After the solemnity of Yom Kippur, we move right into celebrating the joyousness of nature for Sukkot.
What is Sukkot?
Sukkot is a seasonal harvest festival with links to agriculture and nature. It is also known as the Feast of Booths and Feast of the Tabernacles.
The act of constructing a Sukkah and serving and enjoying our meals in the Sukkah connects us to nature. The blessing of four plants is another experience of nature: a date palm, myrtle branch, willow branch, and citron fruit.
Connecting to Natural Foods for Sukkot
This holiday is an opportunity to connect to the natural world, which more and more of us are craving these days. What better way to do that than through food?
The wonderful simplicity of this holiday can get lost in the shuffle of life during this time of year. By connecting to the natural world around you and the food it contains in some way, however small, you can celebrate Sukkot. Below are my favorite suggestions.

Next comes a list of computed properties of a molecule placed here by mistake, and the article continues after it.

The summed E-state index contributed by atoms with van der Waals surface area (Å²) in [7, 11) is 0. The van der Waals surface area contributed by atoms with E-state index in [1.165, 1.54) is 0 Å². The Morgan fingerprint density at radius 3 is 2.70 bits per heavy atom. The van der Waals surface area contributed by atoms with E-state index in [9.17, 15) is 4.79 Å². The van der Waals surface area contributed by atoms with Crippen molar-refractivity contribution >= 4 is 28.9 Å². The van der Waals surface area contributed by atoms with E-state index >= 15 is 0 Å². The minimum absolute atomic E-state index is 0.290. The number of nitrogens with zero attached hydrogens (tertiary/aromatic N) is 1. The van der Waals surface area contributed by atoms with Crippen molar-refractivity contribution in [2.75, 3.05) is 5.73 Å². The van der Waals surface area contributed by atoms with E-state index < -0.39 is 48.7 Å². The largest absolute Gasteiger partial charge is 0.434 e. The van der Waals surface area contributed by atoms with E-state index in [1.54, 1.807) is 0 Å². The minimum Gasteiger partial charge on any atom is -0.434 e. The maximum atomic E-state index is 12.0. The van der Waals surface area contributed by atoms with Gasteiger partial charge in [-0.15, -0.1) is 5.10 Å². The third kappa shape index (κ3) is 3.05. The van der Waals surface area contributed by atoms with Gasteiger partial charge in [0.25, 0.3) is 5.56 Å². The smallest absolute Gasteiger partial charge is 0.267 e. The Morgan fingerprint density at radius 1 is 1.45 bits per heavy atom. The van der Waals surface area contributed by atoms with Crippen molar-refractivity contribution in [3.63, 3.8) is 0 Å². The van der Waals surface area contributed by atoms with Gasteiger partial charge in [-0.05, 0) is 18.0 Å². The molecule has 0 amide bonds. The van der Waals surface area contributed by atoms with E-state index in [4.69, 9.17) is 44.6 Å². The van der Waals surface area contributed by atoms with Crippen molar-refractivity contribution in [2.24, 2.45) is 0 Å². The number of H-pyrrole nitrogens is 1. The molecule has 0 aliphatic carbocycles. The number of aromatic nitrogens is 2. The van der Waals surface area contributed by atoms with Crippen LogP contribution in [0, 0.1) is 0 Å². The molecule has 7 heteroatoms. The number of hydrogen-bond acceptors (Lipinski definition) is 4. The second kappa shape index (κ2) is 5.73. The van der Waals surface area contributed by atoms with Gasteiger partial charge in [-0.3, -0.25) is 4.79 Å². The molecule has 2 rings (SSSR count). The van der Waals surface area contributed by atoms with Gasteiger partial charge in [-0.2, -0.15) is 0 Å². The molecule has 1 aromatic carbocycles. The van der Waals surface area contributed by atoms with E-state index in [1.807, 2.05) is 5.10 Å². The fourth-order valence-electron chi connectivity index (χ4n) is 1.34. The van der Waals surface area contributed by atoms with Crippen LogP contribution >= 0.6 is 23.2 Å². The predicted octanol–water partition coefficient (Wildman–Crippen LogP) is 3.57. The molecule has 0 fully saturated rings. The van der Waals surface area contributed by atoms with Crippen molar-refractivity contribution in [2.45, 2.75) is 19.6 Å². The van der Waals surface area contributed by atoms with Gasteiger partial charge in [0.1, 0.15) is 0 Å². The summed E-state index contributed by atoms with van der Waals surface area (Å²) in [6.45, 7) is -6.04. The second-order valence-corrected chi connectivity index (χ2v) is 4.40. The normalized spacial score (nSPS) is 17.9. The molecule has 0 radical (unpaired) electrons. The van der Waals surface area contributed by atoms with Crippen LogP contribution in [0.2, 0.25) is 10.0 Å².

7 Ways to Connect to Natural Foods for Sukkot
- Fill your plate with plant-based foods including fruits, vegetables, starchy vegetables, tubers, intact whole grains, and legumes. (The more you have on your plate that is healthy, the less room there is for food that isn’t!)
- Appreciate simple starches that are available at this time of year–potatoes, sweet potatoes, pumpkins, and squashes–by serving them baked with minimum added oils and adding healthy sides.
- Serve healthy whole grain breads at your table. This post has recipe links to some of my favorites!
- Make Etrog jam or Etrog liqueur after Sukkot. (You can find more details on Etrog here.)
- Enjoy foods as close to nature as possible: minimally processed, if at all, in a way that does not detract from the nutritional value of the food or add any harmful components.
- Visit a nearby farm to look at the crops, plants, and trees, speak with the farmers, and buy food for your Sukkot table.
- Ferment something to enjoy during Sukkot. Pickles, sauerkraut, or kimchi would all be great options! You can learn about fermenting by reading my favorite fermentation book.
In the comments, tell me how you plan to connect to natural foods for Sukkot this year.